I was drawn to the whitewashed Alentejan town of Redondo for its biennial street decoration festival, Ruas Floridas. As a bonus, I discovered a 500-year-old pottery tradition and had the privilege of meeting some very special people involved in its practice and preservation.
Note: Places to stay near Redondo are at the end of this article.
An elderly cloth-capped gentleman sat next to the stone doorway of his terraced cottage, partially sheltered from the blazing sun by row upon row of fluttering paper bunting. When I paused to take a closer look at his colourful display of ceramic dishes he eased himself upright and beckoned me inside. I entered the gloom and dust of his workshop with mild apprehension mingled with curiosity.
The walls of the first room were splattered with dried terracotta, packets of unopened clay were stacked against one wall and pieces in various stages of completion covered every available shelf and surface.
João Mértola is in his eighties now but the photographs and certificates displayed around his workshop are evidence of his long career as a potter. “I started learning the techniques when I was 10 years old, working with local masters”, he told me, proudly demonstrating how he paints each piece by hand with flowers, birds and rural scenes before firing them in electric ovens. Out in his back yard he was keen to show me the old wood-fired ovens that he used in days gone by, as well as his privileged view of the castle.
It takes 8 years to fully master the art of pottery. Back when Mértola began learning his trade, ceramic production was the principal economic activity and source of employment in the area. At that time, there were 40 potteries in Redondo. After five centuries of continuous production, there are now only a handful of skilled potters left in the town, although you can still pick up some beautiful Portuguese ceramics to take home with you.
The pottery museum
Such a significant part of the town’s history merits a museum, which my friend and I discovered by accident. It’s tucked behind the stunning blue trimmed 17th century church and convent of St Anthony and without the encouragement of the cemetery keeper, we would have found no reason to venture that far. The museum wouldn’t normally have been open on a Monday but because of the Ruas Floridas festivities, the opening hours had been extended. Serendipity indeed.
We were both very glad we went. Redondo’s Museu do Barro (Clay Museum) is very well thought out with interesting models, clear photographs of processes and plenty of examples of pottery in all forms, including traditional curved roof tiles. We also had Claudia on hand to provide explanations as and when we needed them. I’m not sure that Claudia works full time at the museum but she’s certainly heavily involved in it and was keen to share tales of the local pottery tradition.
As well as preserving the history of pottery in the region, the Museu do Barro is aiming to prevent the skills from dying out by encouraging new artists and holding workshops run by skilled artisans. Although these are aimed at local people, visitors can arrange workshops by contacting the local council in advance (visit the museum webpage for opening times and contact details).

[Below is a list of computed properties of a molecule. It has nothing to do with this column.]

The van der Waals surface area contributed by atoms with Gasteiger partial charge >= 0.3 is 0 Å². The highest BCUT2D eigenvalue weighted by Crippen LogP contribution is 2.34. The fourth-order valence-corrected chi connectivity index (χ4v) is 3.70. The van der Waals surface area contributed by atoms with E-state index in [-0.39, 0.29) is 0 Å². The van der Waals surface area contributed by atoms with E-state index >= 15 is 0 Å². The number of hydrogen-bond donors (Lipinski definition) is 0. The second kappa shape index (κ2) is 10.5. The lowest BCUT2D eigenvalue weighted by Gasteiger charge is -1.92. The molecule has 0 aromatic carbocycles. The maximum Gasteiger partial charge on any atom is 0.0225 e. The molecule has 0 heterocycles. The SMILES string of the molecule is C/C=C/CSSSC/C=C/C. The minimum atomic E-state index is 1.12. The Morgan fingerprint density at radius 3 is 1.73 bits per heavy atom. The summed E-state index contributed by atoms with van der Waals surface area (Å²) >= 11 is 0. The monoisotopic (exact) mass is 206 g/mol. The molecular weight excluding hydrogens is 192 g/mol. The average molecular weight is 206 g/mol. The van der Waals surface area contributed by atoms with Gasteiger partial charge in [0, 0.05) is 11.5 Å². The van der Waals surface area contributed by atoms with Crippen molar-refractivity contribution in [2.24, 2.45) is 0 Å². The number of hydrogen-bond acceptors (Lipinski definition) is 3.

The pottery sellers
Using the exhibits to illustrate her story, Claudia painted a fascinating picture of the almocreves, travelling pottery salesmen who used to distribute Redondo pottery to Faro, Lisbon, Caldas da Rainha, Coimbra and Guarda. One of the figurines shows an all too typical situation of a drunk salesman slouched by his cart while his wife tries to make some money by selling their stock.
It was a tough life on the road and the almocreves were at risk from thieves and breakages. They didn’t have to pay for their stock up front and many would drink away their profits or end up trading their wares in exchange for women, bed and board, coming home empty-handed unless their wives went with them to keep them in check.
Not all almocreves were wasters, of course. Some had the business sense to take other local products, such as honey, with them and would return bearing treats from other parts of Portugal.
Redondo’s other delights
For a taste of what else Redondo has to offer, take a look at this video, produced by the local council:
Places to stay in or near Redondo
We stayed in a wonderful guest house called Casa do Colegio Velho in Vila Viçosa. The house has so many public living rooms you’d have to stay a week to make use of them all and the gardens are a delight.
Stay in Di&Ana – Alojamento Redondo, a one-bedroomed house in Redondo. It has everything you’ll need and has free parking.
Quinta Alfaval offers self-catering apartments with a pool.
Convento São Paulo is a former convent with beautiful azulejo panels, terracotta tiled floors and a pool.
Monte das Sesmarias is a one-bedroom house with lovely gardens and an outdoor pool.
At Monte da Jopanica choose between a house and a cottage surrounded by a cork forest and with access to an outdoor swimming pool.
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